General : Do you know what is “ReadyBoost” technology ?

ReadyBoost technology takes advantage of the fact that flash memory offers lower seek times than hard disks. Essentially that means that your system can get to a given location on a flash disk more quickly than it can to a corresponding spot on a hard disk. Hard disks are faster for large sequential reads; flash disks are quicker for small, random reads. When a supported external memory device is available, ReadyBoost caches small chunks in flash memory and is thus able to retrieve those chunks, when needed, more quickly than it could if it relied only on the hard disk.

Because an external memory device can be removed without warning to the system, all data cached via ReadyBoost is encrypted and backed up on the hard disk (as well as being compressed). Encryption ensures that the data can’t be read on another system, and backup enables Windows to revert to the hard disk cache in the event that the ReadyBoost drive is removed.

Windows supports the following form factors for ReadyBoost:

•USB 2.0 flash disks

•Secure Digital (SD) cards

•CompactFlash cards

When you connect a device of one of these types to your system, Windows runs a quick performance test to see if the device meets minimum standards required for ReadyBoost. Those standards are:

•2.5 MB / second throughout for 4 KB random reads

•1.75 MB / second throughout for 512 KB random writes

In addition, the device must have at least 256 MB available for the ReadyBoost cache.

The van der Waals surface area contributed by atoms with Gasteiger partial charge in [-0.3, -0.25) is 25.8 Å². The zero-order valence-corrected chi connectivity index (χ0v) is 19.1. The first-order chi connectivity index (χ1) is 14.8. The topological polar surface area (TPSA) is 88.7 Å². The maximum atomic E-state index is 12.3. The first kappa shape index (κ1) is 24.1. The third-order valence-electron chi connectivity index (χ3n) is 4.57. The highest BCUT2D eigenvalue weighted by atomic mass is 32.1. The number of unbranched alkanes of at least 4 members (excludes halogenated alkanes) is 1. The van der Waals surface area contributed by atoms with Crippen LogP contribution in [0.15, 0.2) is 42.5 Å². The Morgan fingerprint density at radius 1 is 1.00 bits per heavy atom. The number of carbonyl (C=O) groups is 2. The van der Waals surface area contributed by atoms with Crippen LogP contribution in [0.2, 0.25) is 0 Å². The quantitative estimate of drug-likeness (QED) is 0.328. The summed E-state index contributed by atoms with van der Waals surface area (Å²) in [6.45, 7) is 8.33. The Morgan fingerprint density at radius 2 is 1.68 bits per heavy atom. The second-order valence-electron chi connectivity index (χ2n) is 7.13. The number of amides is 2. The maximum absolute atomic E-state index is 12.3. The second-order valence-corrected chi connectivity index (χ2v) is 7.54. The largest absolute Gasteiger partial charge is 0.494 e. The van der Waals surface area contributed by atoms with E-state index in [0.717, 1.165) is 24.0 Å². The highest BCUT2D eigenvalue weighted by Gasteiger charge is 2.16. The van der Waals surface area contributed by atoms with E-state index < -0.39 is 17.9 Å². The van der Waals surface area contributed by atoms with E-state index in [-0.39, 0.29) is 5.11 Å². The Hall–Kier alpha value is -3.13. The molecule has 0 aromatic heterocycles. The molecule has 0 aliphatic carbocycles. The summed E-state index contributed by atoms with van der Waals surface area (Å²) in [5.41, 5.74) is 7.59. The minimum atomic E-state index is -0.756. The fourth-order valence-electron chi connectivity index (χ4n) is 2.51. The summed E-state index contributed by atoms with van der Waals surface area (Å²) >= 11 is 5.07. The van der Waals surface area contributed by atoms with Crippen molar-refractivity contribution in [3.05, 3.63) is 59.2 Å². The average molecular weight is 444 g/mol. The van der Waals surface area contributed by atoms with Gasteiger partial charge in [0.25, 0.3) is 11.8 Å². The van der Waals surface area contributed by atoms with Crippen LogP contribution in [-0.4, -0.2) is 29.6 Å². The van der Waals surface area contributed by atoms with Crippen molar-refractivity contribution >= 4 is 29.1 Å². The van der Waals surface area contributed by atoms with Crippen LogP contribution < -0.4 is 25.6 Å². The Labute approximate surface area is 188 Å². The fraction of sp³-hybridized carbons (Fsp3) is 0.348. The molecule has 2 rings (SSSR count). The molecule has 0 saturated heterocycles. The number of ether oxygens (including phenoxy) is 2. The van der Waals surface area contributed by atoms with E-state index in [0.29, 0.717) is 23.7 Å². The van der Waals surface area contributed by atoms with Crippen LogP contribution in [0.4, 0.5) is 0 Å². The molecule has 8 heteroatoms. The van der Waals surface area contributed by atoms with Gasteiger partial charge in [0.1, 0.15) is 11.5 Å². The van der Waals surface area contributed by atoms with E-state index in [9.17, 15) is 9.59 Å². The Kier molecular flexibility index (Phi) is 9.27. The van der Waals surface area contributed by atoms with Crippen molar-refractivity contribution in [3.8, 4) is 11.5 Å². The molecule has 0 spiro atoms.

Note: ReadyBoost does not support external card readers. If Windows Explorer shows a volume letter for a drive without media (as it does, for example, for card-reader drives or floppy drives), inserting flash media for that volume letter will not give you a ReadyBoost drive. In addition, Windows Vista does not support multiple ReadyBoost drives. (Microsoft has indicated that multiple-drive support is under consideration for future versions.)

How much boost will you get from ReadyBoost?
As with so many other performance issues, it depends. If your internal memory is well above the amount you actually need, ReadyBoost won’t do much for you. If not, you should definitely see some performance improvement. To use ReadyBoost, follow these steps:

1. Plug a suitable external memory device into your computer. An AutoPlay window similar to the following will appear (it won’t say READYBOOST, unless you’ve already assigned that name to the volume, as we have here):

Picture of AutoPlay dialog box showing ReadyBoost drive

This window appears when you plug a ReadyBoost-compatible memory device into your computer

2. Click Speed up my system. If your system passes an initial ReadyBoost test, the Properties dialog box will appear, with the ReadyBoost tab selected:

ReadyBoost properties

Use the slider to set aside space on your memory device for ReadyBoost

•Select Use this device, and then adjust the slider to specify the amount of space you want to use for ReadyBoost. Then click OK.

How much of the external memory device you want to assign to ReadyBoost will depend on whether you also want to use the device for ordinary storage. Microsoft estimates that you can benefit from a ReadyBoost cache equal to approximately 150 percent of your system RAM—for example, a 1.5 GB ReadyBoost cache on a 1 GB systems.

Reference info:
Windows Vista Inside Out by Ed Bott, Carl Siechert, and Craig Stinson (Windows Vista Inside Out © 2007 Microsoft Corporation. To learn more about this book, visit the Microsoft Learning website.)

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